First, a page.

Stories tagged meteorites


Not to be trusted
Not to be trustedCourtesy superbomba
Hey, so a little German lad was hit on his little German paw by a meteorite traveling in the neighborhood of 30,000 miles per hour. No doubt he cried, and said something funny in German, but things are working out for him now.

Here are two problems I would like y’all to address:

Problem one: The article says that the bullet-sized meteorite “bounced off” the boy’s hand, before gouging a foot-long crater in the pavement beneath him. Mm-kay… awesome. But answer this, Augustus Gloop: a rifle bullet travels at about 1000 meters per second, or 2,237 miles per hour. A rifle bullet wouldn’t bounce off your hand. Your hand wouldn’t even bounce off the bullet. This bullet-sized space rock was traveling more than 13 times faster than a bullet, and it just “bounced off” your hand? I think you’re lying, Augustus! What really happened to your hand, Augustus?!

Also, the article says that the chances of being struck by a meteorite are about 1 in 100 million. Doesn’t that seem really high? Most meteorites totally burn up in the atmosphere, and the ones that do reach Earth almost always fall in the water. (The article says that about 6 out of 7 meteorites hit the water… but where does that come from? You’d think that would mean that about 86% of the Earth is covered by water, but the actual area is closer to 70%. Anyway…) So, still, the chances of getting hit by a meteorite are 1 in 100 million? But the odds of winning the jackpot in the lottery are about 1 in 200 million, and that seems to happen more often than human meteor strikes. If there are 6.7 billion people on the planet, 67 of those people should be hit by meteorites at some point in their lives, but I’m not ever hearing about it. Someone explain this to me. Why doesn’t the world share its hilarious and disgusting meteorite-strike stories? Is this a conspiracy? Augustus Gloop, are you behind this too? Are you?!


Where are you going?: I'm going home.
Where are you going?: I'm going home.Courtesy Mila
New tests performed on a meteorite found in Australia suggest that life on earth could have had its start in space; it’s possible that the first components of self-replicating genetic material came from outer space.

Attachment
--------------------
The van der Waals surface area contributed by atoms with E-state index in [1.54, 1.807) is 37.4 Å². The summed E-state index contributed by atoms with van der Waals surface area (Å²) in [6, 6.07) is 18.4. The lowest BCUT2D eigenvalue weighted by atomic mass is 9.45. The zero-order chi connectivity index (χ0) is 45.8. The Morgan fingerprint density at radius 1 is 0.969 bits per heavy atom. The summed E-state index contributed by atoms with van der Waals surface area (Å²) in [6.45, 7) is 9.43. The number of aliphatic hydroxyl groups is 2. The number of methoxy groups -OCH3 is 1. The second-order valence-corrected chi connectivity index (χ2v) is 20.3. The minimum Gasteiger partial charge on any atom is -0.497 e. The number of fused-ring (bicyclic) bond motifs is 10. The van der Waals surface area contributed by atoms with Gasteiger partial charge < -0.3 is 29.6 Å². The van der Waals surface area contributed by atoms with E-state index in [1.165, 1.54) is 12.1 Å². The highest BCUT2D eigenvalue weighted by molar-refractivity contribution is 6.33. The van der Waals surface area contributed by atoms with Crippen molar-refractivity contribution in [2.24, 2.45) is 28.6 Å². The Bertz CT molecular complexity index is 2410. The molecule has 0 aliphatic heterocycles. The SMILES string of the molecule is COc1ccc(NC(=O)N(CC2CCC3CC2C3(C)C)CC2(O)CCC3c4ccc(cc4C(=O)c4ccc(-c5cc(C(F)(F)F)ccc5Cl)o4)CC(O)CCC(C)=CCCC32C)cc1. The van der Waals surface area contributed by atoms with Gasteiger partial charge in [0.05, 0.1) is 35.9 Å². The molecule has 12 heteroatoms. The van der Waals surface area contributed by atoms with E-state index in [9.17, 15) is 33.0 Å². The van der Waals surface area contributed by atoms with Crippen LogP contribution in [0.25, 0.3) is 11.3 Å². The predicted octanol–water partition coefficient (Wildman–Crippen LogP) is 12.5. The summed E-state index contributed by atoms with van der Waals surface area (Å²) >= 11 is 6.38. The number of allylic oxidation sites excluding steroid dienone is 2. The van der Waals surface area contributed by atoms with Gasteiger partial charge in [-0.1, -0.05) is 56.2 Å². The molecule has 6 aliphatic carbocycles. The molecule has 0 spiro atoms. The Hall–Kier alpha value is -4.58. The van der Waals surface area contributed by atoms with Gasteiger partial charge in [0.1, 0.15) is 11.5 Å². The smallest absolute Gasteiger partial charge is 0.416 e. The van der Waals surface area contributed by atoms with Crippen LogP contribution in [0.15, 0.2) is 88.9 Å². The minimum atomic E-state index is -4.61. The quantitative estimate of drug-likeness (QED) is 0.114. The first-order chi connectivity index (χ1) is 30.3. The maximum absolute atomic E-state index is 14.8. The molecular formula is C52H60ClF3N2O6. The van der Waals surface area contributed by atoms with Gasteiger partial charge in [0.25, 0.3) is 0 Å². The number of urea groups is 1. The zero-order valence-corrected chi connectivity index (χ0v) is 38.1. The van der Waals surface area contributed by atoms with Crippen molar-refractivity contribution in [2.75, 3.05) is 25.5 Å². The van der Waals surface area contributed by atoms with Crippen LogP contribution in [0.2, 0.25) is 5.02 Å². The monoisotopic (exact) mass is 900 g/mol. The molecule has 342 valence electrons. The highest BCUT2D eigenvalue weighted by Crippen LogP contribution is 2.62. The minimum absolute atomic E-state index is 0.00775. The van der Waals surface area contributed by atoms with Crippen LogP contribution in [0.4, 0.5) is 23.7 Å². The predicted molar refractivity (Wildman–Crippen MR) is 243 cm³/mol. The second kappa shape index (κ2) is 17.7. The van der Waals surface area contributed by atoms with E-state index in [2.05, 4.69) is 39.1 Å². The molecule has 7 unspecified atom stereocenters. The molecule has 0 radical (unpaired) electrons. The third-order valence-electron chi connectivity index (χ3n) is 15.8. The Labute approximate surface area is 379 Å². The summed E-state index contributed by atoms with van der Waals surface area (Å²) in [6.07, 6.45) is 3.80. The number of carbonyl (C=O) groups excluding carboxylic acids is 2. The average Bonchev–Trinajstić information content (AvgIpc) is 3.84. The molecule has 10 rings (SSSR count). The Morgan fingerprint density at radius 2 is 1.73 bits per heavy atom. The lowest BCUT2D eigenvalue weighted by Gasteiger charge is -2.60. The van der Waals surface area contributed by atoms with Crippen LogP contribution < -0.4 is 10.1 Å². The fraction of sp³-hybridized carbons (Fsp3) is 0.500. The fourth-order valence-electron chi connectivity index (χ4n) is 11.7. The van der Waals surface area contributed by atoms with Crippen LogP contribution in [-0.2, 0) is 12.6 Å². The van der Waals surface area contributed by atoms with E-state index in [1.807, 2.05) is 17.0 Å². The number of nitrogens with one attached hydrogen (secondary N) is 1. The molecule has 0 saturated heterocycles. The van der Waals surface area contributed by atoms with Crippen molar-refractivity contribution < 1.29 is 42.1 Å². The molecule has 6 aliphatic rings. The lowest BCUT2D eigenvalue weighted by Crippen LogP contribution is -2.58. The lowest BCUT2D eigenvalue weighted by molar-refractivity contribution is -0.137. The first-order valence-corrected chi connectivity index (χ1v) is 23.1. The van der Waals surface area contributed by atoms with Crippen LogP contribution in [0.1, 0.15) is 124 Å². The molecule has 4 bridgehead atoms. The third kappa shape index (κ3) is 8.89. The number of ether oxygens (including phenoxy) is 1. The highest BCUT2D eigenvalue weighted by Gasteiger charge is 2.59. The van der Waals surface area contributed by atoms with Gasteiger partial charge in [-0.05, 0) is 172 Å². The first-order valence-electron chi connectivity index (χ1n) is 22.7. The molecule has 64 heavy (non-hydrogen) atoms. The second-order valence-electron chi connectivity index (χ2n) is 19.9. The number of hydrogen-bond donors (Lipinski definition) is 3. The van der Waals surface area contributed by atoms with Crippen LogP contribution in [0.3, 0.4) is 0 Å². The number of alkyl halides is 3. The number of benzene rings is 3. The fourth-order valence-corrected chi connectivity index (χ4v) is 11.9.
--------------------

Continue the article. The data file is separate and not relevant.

This particular meteorite only struck Earth about 40 years ago, but new studies confirm that the molecules uracil and xanthine (which are found in our RNA) were present in the meteoritic fragments before human contamination.

Uracil and xanthine are “nucleobases,” and play an important role in the replication of DNA. Some have argued that these molecules could have originally formed on Earth, but these researchers claim that the atmospheric conditions on the planet at the time the first organic molecules are thought to have appeared would have prohibited a terrestrial origin. Going even further, they state that it’s possible—assuming that there are all these vital molecules floating out there on meteors—that life, or at least the key components for life (a big difference I suppose), could be widespread in the universe.

I prefer extraterrestrial life delivery by spaceship, but I guess I’ll take what I can get. Wild.


A meteor streaking across the night sky: Photo by Jeff Smallwood at
A meteor streaking across the night sky: Photo by Jeff Smallwood at

The Aquarid meteor shower is due to reach its peak this weekend. Clear skies and warm spring temperatures in many parts of the country will make this the first good meteor viewing of the year. The shower is due to peak at 7 am Eastern time on the 5th with meteors falling at a rate of about one per minute. But you can go out any night this weekend after midnight and look low in the eastern sky – you may catch a few falling stars to put in your pocket and save for a rainy day.

You can learn more about meteor showers here.

This site has more kid-friendly information.

And this is a good site for heavy-duty meteor fans.

Caroline Smith and Gretchen Benedix from the Natural History Museum in London are trekking around the Nullabor Desert in western Australia looking meteorites. Follow along on their meteorite blog.